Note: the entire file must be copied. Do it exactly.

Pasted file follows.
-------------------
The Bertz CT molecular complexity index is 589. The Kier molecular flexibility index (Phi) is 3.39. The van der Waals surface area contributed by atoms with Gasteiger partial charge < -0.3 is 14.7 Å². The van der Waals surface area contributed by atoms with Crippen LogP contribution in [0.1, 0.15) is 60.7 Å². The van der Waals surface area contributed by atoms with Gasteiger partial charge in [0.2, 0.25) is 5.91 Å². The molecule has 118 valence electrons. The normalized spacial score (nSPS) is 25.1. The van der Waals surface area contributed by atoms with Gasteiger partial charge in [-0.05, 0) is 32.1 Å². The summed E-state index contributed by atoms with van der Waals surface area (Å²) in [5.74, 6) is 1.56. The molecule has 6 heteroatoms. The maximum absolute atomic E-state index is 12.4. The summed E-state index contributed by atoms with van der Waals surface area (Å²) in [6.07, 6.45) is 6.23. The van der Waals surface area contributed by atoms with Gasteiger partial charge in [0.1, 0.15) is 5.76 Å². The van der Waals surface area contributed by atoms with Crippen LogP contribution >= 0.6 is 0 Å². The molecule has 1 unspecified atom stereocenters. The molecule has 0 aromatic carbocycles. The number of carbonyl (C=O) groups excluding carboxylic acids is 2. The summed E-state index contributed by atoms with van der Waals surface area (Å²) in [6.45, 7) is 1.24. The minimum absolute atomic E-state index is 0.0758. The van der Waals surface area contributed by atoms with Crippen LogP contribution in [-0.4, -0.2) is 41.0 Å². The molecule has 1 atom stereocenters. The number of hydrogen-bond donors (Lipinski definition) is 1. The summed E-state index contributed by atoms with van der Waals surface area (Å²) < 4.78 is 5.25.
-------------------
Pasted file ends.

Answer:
The Bertz CT molecular complexity index is 589. The Kier molecular flexibility index (Phi) is 3.39. The van der Waals surface area contributed by atoms with Gasteiger partial charge < -0.3 is 14.7 Å². The van der Waals surface area contributed by atoms with Crippen LogP contribution in [0.1, 0.15) is 60.7 Å². The van der Waals surface area contributed by atoms with Gasteiger partial charge in [0.2, 0.25) is 5.91 Å². The molecule has 118 valence electrons. The normalized spacial score (nSPS) is 25.1. The van der Waals surface area contributed by atoms with Gasteiger partial charge in [-0.05, 0) is 32.1 Å². The summed E-state index contributed by atoms with van der Waals surface area (Å²) in [5.74, 6) is 1.56. The molecule has 6 heteroatoms. The maximum absolute atomic E-state index is 12.4. The summed E-state index contributed by atoms with van der Waals surface area (Å²) in [6.07, 6.45) is 6.23. The van der Waals surface area contributed by atoms with Gasteiger partial charge in [0.1, 0.15) is 5.76 Å². The van der Waals surface area contributed by atoms with Crippen LogP contribution >= 0.6 is 0 Å². The molecule has 1 unspecified atom stereocenters. The molecule has 0 aromatic carbocycles. The number of carbonyl (C=O) groups excluding carboxylic acids is 2. The summed E-state index contributed by atoms with van der Waals surface area (Å²) in [6.45, 7) is 1.24. The minimum absolute atomic E-state index is 0.0758. The van der Waals surface area contributed by atoms with Crippen LogP contribution in [-0.4, -0.2) is 41.0 Å². The molecule has 1 atom stereocenters. The number of hydrogen-bond donors (Lipinski definition) is 1. The summed E-state index contributed by atoms with van der Waals surface area (Å²) < 4.78 is 5.25.